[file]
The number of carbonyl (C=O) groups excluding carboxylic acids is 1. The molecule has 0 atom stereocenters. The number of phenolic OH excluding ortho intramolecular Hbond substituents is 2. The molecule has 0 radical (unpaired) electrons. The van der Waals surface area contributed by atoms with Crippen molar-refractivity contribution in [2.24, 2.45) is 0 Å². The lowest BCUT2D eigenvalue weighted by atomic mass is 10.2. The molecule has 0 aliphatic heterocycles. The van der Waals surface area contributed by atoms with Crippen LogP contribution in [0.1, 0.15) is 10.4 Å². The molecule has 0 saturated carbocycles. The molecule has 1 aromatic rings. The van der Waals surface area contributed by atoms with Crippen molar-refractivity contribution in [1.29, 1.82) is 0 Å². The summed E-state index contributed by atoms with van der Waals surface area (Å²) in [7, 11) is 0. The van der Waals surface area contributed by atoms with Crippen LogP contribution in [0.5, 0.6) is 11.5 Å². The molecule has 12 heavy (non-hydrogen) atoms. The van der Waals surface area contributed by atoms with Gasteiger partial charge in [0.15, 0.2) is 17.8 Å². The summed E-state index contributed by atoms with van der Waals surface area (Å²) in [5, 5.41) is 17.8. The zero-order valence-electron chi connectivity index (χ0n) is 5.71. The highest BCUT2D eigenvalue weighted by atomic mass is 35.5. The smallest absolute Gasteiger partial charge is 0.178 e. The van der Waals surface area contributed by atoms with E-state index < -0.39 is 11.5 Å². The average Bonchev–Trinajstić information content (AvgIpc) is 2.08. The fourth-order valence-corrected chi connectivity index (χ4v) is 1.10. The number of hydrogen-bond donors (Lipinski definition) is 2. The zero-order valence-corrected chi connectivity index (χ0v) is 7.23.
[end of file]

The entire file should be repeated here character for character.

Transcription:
The number of carbonyl (C=O) groups excluding carboxylic acids is 1. The molecule has 0 atom stereocenters. The number of phenolic OH excluding ortho intramolecular Hbond substituents is 2. The molecule has 0 radical (unpaired) electrons. The van der Waals surface area contributed by atoms with Crippen molar-refractivity contribution in [2.24, 2.45) is 0 Å². The lowest BCUT2D eigenvalue weighted by atomic mass is 10.2. The molecule has 0 aliphatic heterocycles. The van der Waals surface area contributed by atoms with Crippen LogP contribution in [0.1, 0.15) is 10.4 Å². The molecule has 0 saturated carbocycles. The molecule has 1 aromatic rings. The van der Waals surface area contributed by atoms with Crippen molar-refractivity contribution in [1.29, 1.82) is 0 Å². The summed E-state index contributed by atoms with van der Waals surface area (Å²) in [7, 11) is 0. The van der Waals surface area contributed by atoms with Crippen LogP contribution in [0.5, 0.6) is 11.5 Å². The molecule has 12 heavy (non-hydrogen) atoms. The van der Waals surface area contributed by atoms with Gasteiger partial charge in [0.15, 0.2) is 17.8 Å². The summed E-state index contributed by atoms with van der Waals surface area (Å²) in [5, 5.41) is 17.8. The zero-order valence-electron chi connectivity index (χ0n) is 5.71. The highest BCUT2D eigenvalue weighted by atomic mass is 35.5. The smallest absolute Gasteiger partial charge is 0.178 e. The van der Waals surface area contributed by atoms with E-state index < -0.39 is 11.5 Å². The average Bonchev–Trinajstić information content (AvgIpc) is 2.08. The fourth-order valence-corrected chi connectivity index (χ4v) is 1.10. The number of hydrogen-bond donors (Lipinski definition) is 2. The zero-order valence-corrected chi connectivity index (χ0v) is 7.23.